It was all the way back in early-May when Austria began to permit their athletes to engage in outdoor practices. In fact, the Eastern Alpine nation of around nine million was one of the first to take that step, joining Denmark, Sweden, Bulgaria, and a few others. But despite that head start, Austria has lagged behind many other European programs when it comes to training with actual contact. Even the United States — though not officially sanctioned by the national governing body and still dealing with several dozen COVID “hot spots” — beat Austria to the proverbial punch.
However, Austria has now caught up — if not more so, since their camp that kicked off late last week enjoyed the full endorsement of the Austrian federation. Held at the VIVA Sports Center in Steinbrunn-neue Siedlung, 18 athletes have been able to participate. Meanwhile, approximately 850 miles away, a national camp had been approved for Belarus set for mid-August.
With Austria and Belarus fully engaged in officially-sanctioned contact practices (or close to it), much of Europe from a wrestling context has ebbed back to a sense of normalcy, though most nations in the east and some in the west are still waiting to return indoors. Austria is still waiting to secure their first Olympic license for Tokyo while Nikolai Stadub (world #10) qualified 87 kilograms for Belarus by virtue of finishing 5th at the World Championships last September.
Shakeup in Hungary at 97
Few paid attention during the latter stages of the winter when out of Hungary word began materializing that 2017 U23 World Champion Erik Szilvassy was jumping up from 87 to 97 kilograms. It is understandable given that all of the continental Olympic qualifiers with the exception of Pan-American were put on the shelf until next year. But it is still fairly big news. Not only is Szilvassy considered a World-caliber threat and reliable Senior for the Hungarian program, he had also decided to enter one of his nation’s strongest weight categories.
97 in Hungary is well-stocked and covers the age spectrum quite nicely: ’09 World champ Balazs Kiss is/was still on the roster at 37 years of age; ’18 U23 silver Zsolt Toeroek has become a mainstay; and ’16 Cadet World gold (and the athlete Szilvassy chopped down in a wrestle-off in March) Alex Szoeke is thought to represent the future. But with Viktor Lorincz (world #1) placing second in Nur-Sultan and thereby qualifying 87 for Tokyo, Szilvassy had to reassess. Barring injury, Lorincz is guaranteed to compete in the Olympics. Which is why 25-year-old Szilvassy chose to bump up. It’s his best — and only — chance.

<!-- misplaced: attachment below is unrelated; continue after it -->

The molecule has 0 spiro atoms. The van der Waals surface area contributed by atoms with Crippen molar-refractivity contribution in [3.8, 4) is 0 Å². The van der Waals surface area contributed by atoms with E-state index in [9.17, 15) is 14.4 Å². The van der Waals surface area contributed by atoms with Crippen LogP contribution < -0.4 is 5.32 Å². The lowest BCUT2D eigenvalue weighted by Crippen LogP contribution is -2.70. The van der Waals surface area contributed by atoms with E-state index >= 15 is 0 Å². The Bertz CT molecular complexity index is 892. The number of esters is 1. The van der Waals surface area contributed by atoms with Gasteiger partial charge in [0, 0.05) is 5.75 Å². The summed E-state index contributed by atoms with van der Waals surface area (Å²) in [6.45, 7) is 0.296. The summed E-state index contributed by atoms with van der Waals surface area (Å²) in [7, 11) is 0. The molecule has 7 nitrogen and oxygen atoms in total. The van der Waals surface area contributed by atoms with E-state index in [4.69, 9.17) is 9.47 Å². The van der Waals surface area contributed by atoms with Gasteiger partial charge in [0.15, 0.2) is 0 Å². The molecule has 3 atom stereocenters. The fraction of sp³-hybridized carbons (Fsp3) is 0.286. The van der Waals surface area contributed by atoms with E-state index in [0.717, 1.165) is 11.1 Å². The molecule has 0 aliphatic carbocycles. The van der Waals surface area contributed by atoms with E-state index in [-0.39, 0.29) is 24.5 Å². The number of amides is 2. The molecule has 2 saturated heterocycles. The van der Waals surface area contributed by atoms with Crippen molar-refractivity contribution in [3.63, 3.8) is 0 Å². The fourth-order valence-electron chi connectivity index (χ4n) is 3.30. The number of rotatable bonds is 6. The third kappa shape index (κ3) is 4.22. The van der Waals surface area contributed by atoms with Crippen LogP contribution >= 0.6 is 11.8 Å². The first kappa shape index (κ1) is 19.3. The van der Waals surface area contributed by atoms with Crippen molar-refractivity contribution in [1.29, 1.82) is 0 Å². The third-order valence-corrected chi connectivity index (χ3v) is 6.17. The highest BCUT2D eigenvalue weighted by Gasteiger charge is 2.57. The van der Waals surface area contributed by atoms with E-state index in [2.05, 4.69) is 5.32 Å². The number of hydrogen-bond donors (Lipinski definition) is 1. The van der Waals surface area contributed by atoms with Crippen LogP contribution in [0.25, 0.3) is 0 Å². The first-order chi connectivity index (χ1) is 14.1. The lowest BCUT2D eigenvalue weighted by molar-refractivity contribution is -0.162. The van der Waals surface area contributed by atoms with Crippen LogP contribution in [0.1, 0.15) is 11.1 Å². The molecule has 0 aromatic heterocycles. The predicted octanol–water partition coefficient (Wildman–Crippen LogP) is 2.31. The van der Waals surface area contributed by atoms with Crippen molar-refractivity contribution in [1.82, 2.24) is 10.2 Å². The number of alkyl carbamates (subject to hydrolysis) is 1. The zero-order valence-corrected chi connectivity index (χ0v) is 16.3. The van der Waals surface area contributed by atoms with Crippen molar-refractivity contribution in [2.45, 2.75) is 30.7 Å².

“I started from 91 kilograms, now I’m around 97,” Szilvassy told the Hungarian federation last week (converted to English from Hungarian via machine translation). “I trained a lot more, and I keep trying to work with increasing my weight.”
And it is for that reason why Szilvassy wasn’t too disappointed when he learned the Olympics were postponed. “I can get stronger in a year, so the extra year was not bad news,” he said. “In fact, I was positive about the situation. If it had been the Olympics this year, I would have wanted to be there in Japan, so I see an even bigger chance in front of me.”
Although Szilvassy defeated Szoeke and was set to enter the European Olympic Qualifier, he is not assured that will be the case come 2021. But if the World Championships set for December in Belgrade, Serbia go off without a hitch, 97 is all his. After that, the process from this past March may repeat itself with another round of wrestle-offs. That doesn’t seem to bother the athlete too much. “Even though my shoulder has been hurting for nine months now, it will be fine soon, so I can concentrate with all my might on participating in the Olympics,” said Szilvassy. “And once I’m there, I’d like to stand on the podium.”